California Watch collaborates with statewide newspapers to cover the high-speed rail project.
We are happy to announce that California Watch and the Center for Investigative Reporting will open a Southern California bureau next month.
Tonight, 19 months after joining our staff, Corey G. Johnson finally gets his first byline at California Watch.
I hope you will agree that it was worth the wait.
At 9 p.m. Pacific Standard Time we will begin rolling out a three-part series on seismic safety in public schools called "On Shaky Ground." It’s a project that Johnson began working on almost immediately after we gave him his laptop and a desk back in September 2009.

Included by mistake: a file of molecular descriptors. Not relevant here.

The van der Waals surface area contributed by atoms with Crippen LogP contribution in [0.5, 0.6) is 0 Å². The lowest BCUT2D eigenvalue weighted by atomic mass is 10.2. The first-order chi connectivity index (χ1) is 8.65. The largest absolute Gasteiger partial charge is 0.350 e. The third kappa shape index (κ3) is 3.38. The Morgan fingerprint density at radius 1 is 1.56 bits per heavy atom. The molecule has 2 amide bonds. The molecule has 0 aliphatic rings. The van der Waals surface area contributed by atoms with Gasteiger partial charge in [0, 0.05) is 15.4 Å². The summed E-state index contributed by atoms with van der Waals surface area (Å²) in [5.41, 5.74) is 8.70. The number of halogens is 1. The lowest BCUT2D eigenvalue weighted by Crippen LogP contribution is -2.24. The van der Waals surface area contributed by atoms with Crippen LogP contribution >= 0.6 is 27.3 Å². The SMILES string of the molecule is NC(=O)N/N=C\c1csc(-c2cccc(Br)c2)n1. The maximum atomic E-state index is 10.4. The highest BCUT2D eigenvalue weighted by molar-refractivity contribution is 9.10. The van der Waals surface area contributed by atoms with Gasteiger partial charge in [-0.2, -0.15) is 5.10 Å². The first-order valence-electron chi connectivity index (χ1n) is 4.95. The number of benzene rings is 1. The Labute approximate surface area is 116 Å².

Testing for lead at screening events presents a new way for California Watch to serve the public and engage readers.
A year ago today, California Watch published its first story online – a piece about questionable homeland security grant spending. The story ran on the front page of 25 newspapers and reached more than 1.8 million newspaper subscribers. The broad reach blew us away.
It’s intern season at California Watch and the Center for Investigative Reporting. We’ve been fortunate to have interns year-round.
Today, California Watch unveiled a website called Politics Verbatim, which allows citizens to track everything candidates publicly say in the California governor race.
Today California Watch announces another new hire.
In our ongoing effort to make our website more interactive and engaging, we rolled out a few subtle changes.